Singing With a Cold | Fort Lauderdale Singing Lessons

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Cold Tips from Fort Lauderdale Singing Coach

Catching a cold may seem like a singer’s worst nightmare, especially when a performance is nigh – but it doesn’t have to stop the whole show. Known for offering a diverse Fort Lauderdale singing lesson curriculum, Dyce Kimura instructs vocalists in the art of singing while ill. With the right technique and a fair amount of practice, singers maintain vocal quality and range during a performance. Knowing the correct way to sing with a swollen and sore throat can save the voice from additional stress, while soothing and healing the area’s aching muscles.

The Basics


Before you jump into vocal exercises, understand the physiological components affected by illness. A common cold isn’t generally located in the larynx (which is where the vocal folds reside and what produces sound). Instead, it is often located in the pharynx, which is above the larynx. Coming down with laryngitis will put a singer out of a gig until it is healed, but pharyngitis is manageable while singing. However, if a doctor advises not to sing, definitely follow his or her instructions.


What You Can Do to Help Your Voice


Vocalizing is essential when singing while fighting off a cold. This requires deep skills and training to build up the reflexes necessary to maintain a decent singing voice during illness. Often, vocalizing becomes therapeutic to the inflamed muscles surrounding the larynx, soothing and massaging the strained areas. But this use is only reached by skills born of practice and vocal training.


An Introduction to Vocalizing Skills During a Cold


The first step is to find the highest note you can hit easily (without using force), and sing it at the lowest volume possible using the “EE” vowel. This is your head voice, and it avoids using the muscles around the larynx, instead vibrating against them to provide comfort to the stressed muscles. Don’t worry if your voice cracks, but make an effort to sing beneath the point where a cough is induced. From there, move down the scale. This is a process which takes hours, so expect to practice it over the course of a day. Keep in mind that it doesn’t hurt the voice to sound bad. This is therapeutic practice and is not meant to sound good.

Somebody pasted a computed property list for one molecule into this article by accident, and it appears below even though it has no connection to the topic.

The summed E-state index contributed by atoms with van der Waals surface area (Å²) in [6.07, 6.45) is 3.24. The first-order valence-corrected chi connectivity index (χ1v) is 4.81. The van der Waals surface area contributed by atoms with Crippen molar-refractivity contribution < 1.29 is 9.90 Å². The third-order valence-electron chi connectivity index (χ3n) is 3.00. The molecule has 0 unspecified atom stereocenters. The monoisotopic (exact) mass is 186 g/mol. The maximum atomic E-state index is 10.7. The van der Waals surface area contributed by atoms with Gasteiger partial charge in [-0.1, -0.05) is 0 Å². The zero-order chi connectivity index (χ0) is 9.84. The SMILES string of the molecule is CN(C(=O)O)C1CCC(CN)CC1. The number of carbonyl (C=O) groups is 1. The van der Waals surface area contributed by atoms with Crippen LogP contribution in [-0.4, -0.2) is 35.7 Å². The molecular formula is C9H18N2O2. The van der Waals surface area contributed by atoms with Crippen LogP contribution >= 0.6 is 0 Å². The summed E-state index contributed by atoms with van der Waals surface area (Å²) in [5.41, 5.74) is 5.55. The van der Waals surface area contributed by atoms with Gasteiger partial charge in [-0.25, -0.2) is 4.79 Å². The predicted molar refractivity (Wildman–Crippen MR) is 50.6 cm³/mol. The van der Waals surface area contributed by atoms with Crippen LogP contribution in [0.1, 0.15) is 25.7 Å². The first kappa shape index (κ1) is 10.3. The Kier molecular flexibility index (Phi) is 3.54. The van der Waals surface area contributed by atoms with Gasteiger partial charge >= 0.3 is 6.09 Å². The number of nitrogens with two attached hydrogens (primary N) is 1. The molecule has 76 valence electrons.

Vocal Frye


One handy technique to use while ill is vocal frye. This is the practice of purposely breaking or cracking the voice while vocalizing notes by reducing air pressure, thus moving the voice into a mixed register. Easing pressure, this technique helps massage the muscles around the larynx. Vocal frye is also a convenient way to bridge the gap between head and chest registers when healthy.


Vocal frye helps to stimulate and vibrate the upper head region, making any phlegm or fluid in that area loosen. This will often cause sneezing or coughing, but it is a good thing, as healing will occur more quickly once the liquid has been removed. In many ways, this is preferable to taking medications (which generally function by dehydrating the nasal cavities and sinuses), as they tend to dry out the larynx and create more difficulty and discomfort when trying to sing.


Volume Increase


At this point in the exercise, still using the “EE” vowel, it is recommended to gradually increase the volume of the vocalizations while continuing to remain below the point where a cough is induced. Once this point has been reached, vocal frye is no longer required to move between head and chest register.